Rash editing can simply be masking your lack of preparation or understanding of the story or characters. If you believe your work is rubbish it will be. So pull out what works. Look for the strengths. Print it off, go for a walk, come back and read it at arm’s length. If you think it is going nowhere then stop…and start writing something else.

5) Buy a load of sticky notes.

When I have a story idea I draw the main story arc. It gets me to explore actions and characters and motivations without too much fussing over the plot. I can see the way – or the roadblocks -ahead.

I concentrate on ACTIONS. If characters are not doing something then they should not be in your story. Stories are about DOING. Sticky notes can be easily rearranged, drawn over, replaced, etc. They are brilliant. You can do the same using virtual notes on your computer desktop or tablet screen. Trust me, it works.

6) Don’t give up.

Life for a writer is tough. For every rejection send your stuff out to three, no, ten more publishers. Who knows why someone gets lucky and is published? It could be that they have written the best kids’ book EVER. Maybe they simply approached the agent/publisher at the right time.

The key is to build relationships. Get known as a hardworking, imaginative writer and your reputation will help you get more work.

When you get rejections – and you will – channel your writing energy into new projects.

7) Be nice to everyone.

A) It’s a nice thing to do

B) Publishers and Editors and Agents move about, get promoted, lunch together, etc. Some may even talk about you. You want that to be in a good way.

8) Write as much as you can.

You don’t have show it to anyone – just write and see what happens.

When you write, magic happens. Doors open. People smile and the world is a better place.

You can quote me on that.

 

 

If you would to see my latest books, please click on the covers.

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Brawsome Bagpipes & Bash-Crash-Ding by Alan Dapre

 

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Wee Write! 2017 – Alan Dapre

wee write 2017 alan dapre
Back in 2015, I met the organiser of Wee Write! at an event where new books from Floris were being showcased. It seemed quite surreal to be chatting about half a dozen books I had not yet written. At that time, I was working on my first title – ‘Porridge the Tartan Cat and the Brawsome Bagpipes’ – and creating the style for the series.

Brawsome Bagpipes, alan dapre, author, scotland, floris books, childrens books, humour

The six Porridge books can be read in any order, as they feature recurring characters but stand-alone plots.

Just before the first two books were launched (Feb 2017) I was invited to take part in the Wee Write! schools programme. A great idea that brings schools into the Mitchell Library in Glasgow. It costs schools nothing and the children get lots from the experience. A morning – or afternoon – off school to watch authors and, in my case, engage in some silly wordplay and enjoy plenty of interaction. Yes, if you come to my event then be prepared to volunteer.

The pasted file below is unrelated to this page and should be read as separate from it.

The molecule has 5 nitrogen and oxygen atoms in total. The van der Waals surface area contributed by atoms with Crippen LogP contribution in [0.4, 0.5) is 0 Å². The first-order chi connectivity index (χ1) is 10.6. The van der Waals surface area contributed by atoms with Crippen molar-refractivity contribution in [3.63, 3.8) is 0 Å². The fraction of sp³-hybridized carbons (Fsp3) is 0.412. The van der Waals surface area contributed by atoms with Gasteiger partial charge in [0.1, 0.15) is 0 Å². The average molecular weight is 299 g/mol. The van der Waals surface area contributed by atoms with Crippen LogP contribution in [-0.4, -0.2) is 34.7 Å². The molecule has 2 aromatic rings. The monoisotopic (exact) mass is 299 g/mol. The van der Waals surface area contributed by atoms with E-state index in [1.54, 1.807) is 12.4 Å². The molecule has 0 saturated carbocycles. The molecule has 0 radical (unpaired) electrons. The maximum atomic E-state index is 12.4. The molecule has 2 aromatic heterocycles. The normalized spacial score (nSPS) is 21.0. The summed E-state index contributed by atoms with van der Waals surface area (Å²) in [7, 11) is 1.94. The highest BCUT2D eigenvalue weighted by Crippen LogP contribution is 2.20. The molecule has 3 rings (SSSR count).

Nearly 180 pupils, teachers and helpers filled a large space inside the library, overlooked by big windows and curious office workers. Helped by Janette (an experienced  librarian) and knowledgeable technical staff, I was able to prepare my presentation and props in no time at all. The worst bit was hanging around the back of the projector while I was being introduced. As ever, I couldn’t resist a bit of silly shadow hand puppetry and that got the kids laughing.

wee write book festival 2017 Alan Dapre author

The stage was set for me to start. I was soon chatting about how my Porridge books came about. I then gave the children wee snippets about characters – aided by Yuliya Simona’s brawsome illustrations – and introduced Porridge (in soft toy form).

Porridge the tartan cat, porridge, tartan cat, alan dapre, dapre, toy, plush porridge, Floris,

Plenty of noisy fun ensued with fast-paced tongue-twisters,

alan dapre tongue twister brawsome bagpipes porridge the tartan cat

and kids running about the stage sorting out muddled-up words. A lot of Porridgy goodness was somehow spooned into one hour. At one point, we created our own crazy competitions – aiming to be as daft as Gadget Grandad’s Scottish Shed Racing Championships. There was also a lively joining-in session where children danced around and mimed tapping along to a noisy tripe writer. Next we explored together facts that sound like a load of old (typed) tripe but are actually true!

floris, tripewriter, alan dapre, porridge the tartan cat,

The hour flew by and everyone was hoarse and happy by the time my event ended. A short Q & A brought out some very good questions. “What’s my favourite book?” I was asked. I replied that it’s any book that’s being read. Books are meant to be read, to stimulate and engage.

Judging from the reaction of staff and the kind comments afterward, the children went away motivated and excited. If libraries and authors can get children enthused by the written word then we are all onto a winner.

porridge, language, made up, tartan cat, alan dapre, me-wow, mewow, cat talk,

 

Wee Write! is in someways an off-shoot of Aye Write! but it has its own special atmosphere. It offers a wee glimpse of the magic of books – and writing – to any kids (young or old) lucky enough to attend.

I loved it. Good job too because I did it all again that afternoon.

brawsome bagpipes, bashcrashding,alan dapre, dapre, porridge the tartan cat, tartan cat, floris

Porridge the Tartan Cat books launched purr-fectly

The first two stories in my Porridge the Tartan Cat  (6 book) series were launched last week.

Brawsome Bagpipes, alan dapre, author, scotland, floris books, childrens books, humour